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Rome

September 11, 2014 – Thursday – Rome walking tour, Italy

Rick Steves Best of Europe in 21 Days tour

Upon our arrival in Rome, our driver Sylvain has to maneuver through some pretty challenging turns and narrow streets to get us to the drop off point in the city at Repubblica Square. Driving a vehicle that large in Rome is a real challenge! Once we are parked, we schlepp our bags the few blocks to Hotel Nardizzi Americana in sprinkling rain. A bunch of us have lunch on our own at a nearby salad bar deli. I have a delicious prosciutto panino (we say Panini in North America, which is actually the plural form of panino in Italian).

Group photo in front of the Roman Forum
Group photo in front of the Roman Forum

We go on an extensive walking tour of Rome this afternoon with a local guide who succeeds in bringing the Coliseum, the Roman Forum, and the Pantheon alive for us all. Several of us are tired after all the walking this afternoon, so we return to the hotel on our own using the Rome subway. Jennifer taught us well earlier in the day when we started our tour by taking the subway, so we have no problem reversing the route.

Three of us have dinner at Ristorante Esperia, which is a trattoria only a couple of blocks away from our hotel. I have Spaghetti Carbonara, which is very rich and tasty. We all enjoy our meals, although the wine is a bit expensive.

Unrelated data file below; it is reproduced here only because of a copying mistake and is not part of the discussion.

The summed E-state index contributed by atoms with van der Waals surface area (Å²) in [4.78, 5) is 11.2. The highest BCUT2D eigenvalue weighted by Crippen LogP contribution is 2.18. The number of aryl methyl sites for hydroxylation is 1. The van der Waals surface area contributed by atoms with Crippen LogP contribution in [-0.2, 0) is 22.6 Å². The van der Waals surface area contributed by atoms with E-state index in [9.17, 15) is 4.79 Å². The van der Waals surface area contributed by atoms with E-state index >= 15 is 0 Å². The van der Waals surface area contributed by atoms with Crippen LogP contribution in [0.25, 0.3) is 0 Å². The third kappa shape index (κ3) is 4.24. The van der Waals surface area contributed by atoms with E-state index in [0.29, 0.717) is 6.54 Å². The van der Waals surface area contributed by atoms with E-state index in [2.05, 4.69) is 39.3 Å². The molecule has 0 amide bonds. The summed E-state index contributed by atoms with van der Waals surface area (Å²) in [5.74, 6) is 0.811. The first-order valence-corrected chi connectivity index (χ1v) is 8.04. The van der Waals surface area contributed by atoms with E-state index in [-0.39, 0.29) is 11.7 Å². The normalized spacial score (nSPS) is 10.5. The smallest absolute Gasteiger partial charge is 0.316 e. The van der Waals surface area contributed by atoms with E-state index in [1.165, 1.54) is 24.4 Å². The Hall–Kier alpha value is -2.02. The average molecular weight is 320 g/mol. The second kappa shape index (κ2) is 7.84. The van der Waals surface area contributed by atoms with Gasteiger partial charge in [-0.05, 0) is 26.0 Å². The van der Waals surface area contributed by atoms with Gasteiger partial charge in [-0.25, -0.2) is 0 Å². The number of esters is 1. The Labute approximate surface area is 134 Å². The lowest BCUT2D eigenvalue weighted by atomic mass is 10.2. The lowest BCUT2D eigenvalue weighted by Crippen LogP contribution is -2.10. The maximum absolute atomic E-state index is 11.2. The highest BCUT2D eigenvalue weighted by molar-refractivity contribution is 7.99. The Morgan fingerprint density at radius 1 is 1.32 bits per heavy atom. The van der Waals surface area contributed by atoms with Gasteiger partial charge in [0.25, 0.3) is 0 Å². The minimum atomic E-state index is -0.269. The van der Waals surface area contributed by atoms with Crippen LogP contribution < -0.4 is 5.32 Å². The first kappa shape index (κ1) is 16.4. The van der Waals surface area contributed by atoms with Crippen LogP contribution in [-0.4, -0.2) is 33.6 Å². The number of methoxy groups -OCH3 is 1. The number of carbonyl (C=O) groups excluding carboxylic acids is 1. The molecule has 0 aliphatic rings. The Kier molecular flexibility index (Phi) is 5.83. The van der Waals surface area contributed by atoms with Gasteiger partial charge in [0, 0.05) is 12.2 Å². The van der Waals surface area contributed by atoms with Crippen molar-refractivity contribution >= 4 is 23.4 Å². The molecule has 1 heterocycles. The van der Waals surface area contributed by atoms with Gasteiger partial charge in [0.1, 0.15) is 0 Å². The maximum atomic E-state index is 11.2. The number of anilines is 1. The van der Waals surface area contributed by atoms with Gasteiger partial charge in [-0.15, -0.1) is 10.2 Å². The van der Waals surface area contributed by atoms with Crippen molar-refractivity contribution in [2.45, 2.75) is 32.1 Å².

Rome
45 photos
The Colliseum and the Arch of Titus
The Colliseum and the Arch of Titus
The Colliseum being restored
The Colliseum being restored
Detail on the Colliseum exterior
Detail on the Colliseum exterior
The Colosseum arena showing the hypogeum's partially restored floor
The Colosseum arena showing the hypogeum’s partially restored floor
The Hypogeum's passageways under the former floor
The Hypogeum’s passageways under the former floor
The Colosseum arena showing the hypogeum
The Colosseum arena showing the hypogeum
Colliseum raked seating area
Colliseum raked seating area
Arch of Titus
Arch of Titus
Roman Forum and the Via Sacra Roman road in front of the Palatine Hill
Roman Forum and the Via Sacra Roman road in front of the Palatine Hill
Jennifer and our group inside the Colliseum
Jennifer and our group inside the Colliseum
Roman arches made of bricks
Roman arches made of bricks
The hypogeum walls detail
The hypogeum walls detail
The back of the Colliseum from the Arch of Constantine
The back of the Colliseum from the Arch of Constantine
Original cobblestones on the Via Sacra Roman road
Original cobblestones on the Via Sacra Roman road
Arch of Titus
Arch of Titus
Arch of Titus central soffit coffers
Arch of Titus central soffit coffers
Arch of Titus reliefs
Arch of Titus reliefs
Santa Francesca Romana Basilica
Santa Francesca Romana Basilica
Santi Cosma e Damiano
Santi Cosma e Damiano
Columns in front of the Santi Cosma e Damiano
Columns in front of the Santi Cosma e Damiano
Antoninus and Faustina Temple
Antoninus and Faustina Temple
The Roman Forum is a busy place...even today!
The Roman Forum is a busy place…even today!
Temple of Saturn with anti-crepuscular rays behind
Temple of Saturn with anti-crepuscular rays behind
Temple of Saturn
Temple of Saturn
Carved piece of a Roman column
Carved piece of a Roman column
Septimius Severus Arch
Septimius Severus Arch
Temple of Saturn
Temple of Saturn
Group photo in front of the Roman Forum
Group photo in front of the Roman Forum
Septimius Severus Arch, Roman Forum and Temple of Saturn
Septimius Severus Arch, Roman Forum and Temple of Saturn
Statutory embedded in a wall of the Capitoline Museum
Statutory embedded in a wall of the Capitoline Museum
Fashion shoot beside a statue of Zeus/Poseidon
Fashion shoot beside a statue of Zeus/Poseidon
Window detail in the Musei Capitolini
Window detail in the Musei Capitolini
A copy of the David in the Musei Capitolini
A copy of the David in the Musei Capitolini
Cordonata descending from the Piazza del Campidoglio